This wording generated intense debate, one of the most intense ones in the Constitutional Assembly, due to the opposition of certain political forces to the recognition of the right to basic income derived from the condition of being a person or from citizenship. The arguments for financial unsustainability and for the undesirability of the program due to possible political manipulation (thinking of it as a program and not a right) as well as the possible counter-incentives to work and personal effort were repeated. Nothing new.

It’s noteworthy that, in the original wording, this article not only recognized basic income as a right for all people, as well as including the principle of an adequate standard of living and the constant improvement of living conditions, but also included an operational element that watered down the strength of the recognition of the right by mentioning priorities (non-exclusivity) in its implementation regarding impoverished people and those lacking their own means.

These limitations notwithstanding, the recognition of basic income as a right was submitted to a vote by the Assembly and obtained 57% of the vote, a clear majority, but not the 66% majority required by the Assembly rules. This led to a round of negotiations just as or even more intense than the original debates.

Several alternatives were proposed by the different committees in the search for new wording. Fox example: “Art. 14: Every person has a right to a basic income.” and “Art. 22: Basic income will serve as a mechanism that will, progressively, guarantee access to a minimum basis of well-being, beginning with people in situations of poverty and vulnerability.”

This was not accepted because it mentioned income. Another proposal was made.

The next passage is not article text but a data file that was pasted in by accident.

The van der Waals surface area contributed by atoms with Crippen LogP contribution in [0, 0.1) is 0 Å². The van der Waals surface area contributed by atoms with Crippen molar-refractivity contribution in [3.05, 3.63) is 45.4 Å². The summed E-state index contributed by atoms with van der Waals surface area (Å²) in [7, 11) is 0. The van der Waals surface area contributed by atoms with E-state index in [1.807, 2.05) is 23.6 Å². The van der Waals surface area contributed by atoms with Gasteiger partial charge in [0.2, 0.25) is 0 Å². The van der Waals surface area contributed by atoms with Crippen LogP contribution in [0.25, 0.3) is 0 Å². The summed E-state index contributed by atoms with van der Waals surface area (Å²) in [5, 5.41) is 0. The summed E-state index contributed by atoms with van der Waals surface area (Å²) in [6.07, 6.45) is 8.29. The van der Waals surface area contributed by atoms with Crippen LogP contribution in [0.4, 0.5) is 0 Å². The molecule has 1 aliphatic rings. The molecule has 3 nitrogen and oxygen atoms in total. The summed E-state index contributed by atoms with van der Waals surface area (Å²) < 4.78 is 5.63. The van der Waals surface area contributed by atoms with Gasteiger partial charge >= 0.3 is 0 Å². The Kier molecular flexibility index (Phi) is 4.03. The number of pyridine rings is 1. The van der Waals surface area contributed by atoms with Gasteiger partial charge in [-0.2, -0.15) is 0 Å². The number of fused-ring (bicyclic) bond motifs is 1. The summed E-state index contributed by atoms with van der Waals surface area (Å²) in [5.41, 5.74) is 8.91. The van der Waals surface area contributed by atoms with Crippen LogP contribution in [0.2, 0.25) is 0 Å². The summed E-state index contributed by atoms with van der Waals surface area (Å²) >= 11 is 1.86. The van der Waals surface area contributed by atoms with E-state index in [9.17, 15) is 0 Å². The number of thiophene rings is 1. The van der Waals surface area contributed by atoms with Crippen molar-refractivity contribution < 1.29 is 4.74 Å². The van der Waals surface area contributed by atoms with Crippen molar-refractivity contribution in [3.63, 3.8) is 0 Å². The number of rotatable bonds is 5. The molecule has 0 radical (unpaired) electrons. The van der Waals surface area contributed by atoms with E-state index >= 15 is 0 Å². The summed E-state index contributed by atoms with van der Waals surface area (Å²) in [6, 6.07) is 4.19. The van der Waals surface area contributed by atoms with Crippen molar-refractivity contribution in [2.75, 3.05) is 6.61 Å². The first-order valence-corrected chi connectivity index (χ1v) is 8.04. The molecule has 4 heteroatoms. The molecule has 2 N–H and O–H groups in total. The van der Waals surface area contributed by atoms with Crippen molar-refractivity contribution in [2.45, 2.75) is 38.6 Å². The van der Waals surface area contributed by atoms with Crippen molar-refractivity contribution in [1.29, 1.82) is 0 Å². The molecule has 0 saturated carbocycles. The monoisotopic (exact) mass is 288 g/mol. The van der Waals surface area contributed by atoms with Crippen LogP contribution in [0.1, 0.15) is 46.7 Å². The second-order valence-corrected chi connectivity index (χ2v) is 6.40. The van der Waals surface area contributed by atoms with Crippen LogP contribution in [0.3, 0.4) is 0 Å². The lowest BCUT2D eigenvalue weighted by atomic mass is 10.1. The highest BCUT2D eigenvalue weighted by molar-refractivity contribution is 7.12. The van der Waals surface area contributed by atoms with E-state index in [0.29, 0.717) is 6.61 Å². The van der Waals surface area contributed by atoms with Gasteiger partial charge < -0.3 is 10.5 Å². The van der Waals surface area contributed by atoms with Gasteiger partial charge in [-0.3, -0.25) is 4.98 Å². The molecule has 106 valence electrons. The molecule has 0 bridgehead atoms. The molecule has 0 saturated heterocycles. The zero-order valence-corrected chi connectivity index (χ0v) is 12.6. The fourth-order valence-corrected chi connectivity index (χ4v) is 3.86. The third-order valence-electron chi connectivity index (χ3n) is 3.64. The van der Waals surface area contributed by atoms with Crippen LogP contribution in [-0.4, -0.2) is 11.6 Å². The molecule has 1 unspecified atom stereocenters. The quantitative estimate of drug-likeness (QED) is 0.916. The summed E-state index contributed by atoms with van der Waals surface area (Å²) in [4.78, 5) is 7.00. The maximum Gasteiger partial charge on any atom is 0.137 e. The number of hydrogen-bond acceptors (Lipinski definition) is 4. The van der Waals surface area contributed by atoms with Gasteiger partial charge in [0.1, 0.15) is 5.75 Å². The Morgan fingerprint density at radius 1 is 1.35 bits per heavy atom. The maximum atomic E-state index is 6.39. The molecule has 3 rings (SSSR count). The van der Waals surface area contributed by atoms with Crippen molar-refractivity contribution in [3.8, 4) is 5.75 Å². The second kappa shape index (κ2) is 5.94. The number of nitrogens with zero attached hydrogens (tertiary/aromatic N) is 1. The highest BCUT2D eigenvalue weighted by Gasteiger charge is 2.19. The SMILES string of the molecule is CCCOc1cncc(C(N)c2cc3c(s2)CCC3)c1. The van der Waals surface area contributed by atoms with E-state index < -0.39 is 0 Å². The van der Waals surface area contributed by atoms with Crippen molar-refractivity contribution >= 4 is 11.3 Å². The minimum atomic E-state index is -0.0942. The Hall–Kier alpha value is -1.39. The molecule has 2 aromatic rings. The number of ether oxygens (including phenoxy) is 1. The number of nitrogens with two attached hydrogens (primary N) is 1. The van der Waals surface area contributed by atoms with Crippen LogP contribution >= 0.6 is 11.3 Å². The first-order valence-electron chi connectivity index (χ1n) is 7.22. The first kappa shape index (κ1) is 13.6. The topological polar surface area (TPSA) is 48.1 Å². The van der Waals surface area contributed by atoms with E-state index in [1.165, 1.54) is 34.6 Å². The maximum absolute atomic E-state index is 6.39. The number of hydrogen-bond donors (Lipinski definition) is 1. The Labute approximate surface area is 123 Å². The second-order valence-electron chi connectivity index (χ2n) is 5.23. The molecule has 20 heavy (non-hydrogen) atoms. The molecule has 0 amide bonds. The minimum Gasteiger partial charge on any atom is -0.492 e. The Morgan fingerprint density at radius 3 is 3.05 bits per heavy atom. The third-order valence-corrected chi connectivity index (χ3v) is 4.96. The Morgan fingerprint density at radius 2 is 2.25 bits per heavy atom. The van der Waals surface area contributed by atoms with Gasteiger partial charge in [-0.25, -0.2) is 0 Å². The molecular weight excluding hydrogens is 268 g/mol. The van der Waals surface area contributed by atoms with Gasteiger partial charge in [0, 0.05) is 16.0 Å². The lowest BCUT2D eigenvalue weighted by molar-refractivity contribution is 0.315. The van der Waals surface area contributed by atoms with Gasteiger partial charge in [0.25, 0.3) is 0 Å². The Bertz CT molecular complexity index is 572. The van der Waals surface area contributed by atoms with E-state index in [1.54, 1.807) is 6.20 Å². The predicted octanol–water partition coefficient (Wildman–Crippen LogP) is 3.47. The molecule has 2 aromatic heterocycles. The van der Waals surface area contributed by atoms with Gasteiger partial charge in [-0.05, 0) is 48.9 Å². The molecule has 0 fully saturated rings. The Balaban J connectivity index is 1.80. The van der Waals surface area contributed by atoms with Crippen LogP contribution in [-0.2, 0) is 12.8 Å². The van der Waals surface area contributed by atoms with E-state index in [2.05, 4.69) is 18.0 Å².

“3. Every person shall have the right to a minimum subsistence income that will cover the various dimensions of socio-economic well-being and contribute to a free and dignified existence. The authorities will progressively ensure its fulfillment.”

However, this was not accepted because it mentioned a minimum income for every person (universal).

A variant of this last proposal was created after some more negotiations:

“Every person, from birth, will enjoy the right to a subsistence minimum that covers the various dimensions of well-being and covers their basic human need. The authorities will progressively guarantee its fulfillment.”

This also was not accepted because of the mention of the various dimensions of well-being, in particular as a right for every person since birth.

Finally, after several long days and before the risk of not reaching a two thirds majority, the following wording was agreed upon:

“Article 9. Dignified Life

  1. Every person is entitled to a vital minimum to ensure a dignified life by the terms of this Constitution.

(Article 17) The mechanisms to make the right to a vital minimum, giving priority to people in a situation of poverty, which will be established according to the criteria of progressiveness, with the indicators determined by the appropriate federal Constitutional organism and the measurable goals established by the corresponding local organism.”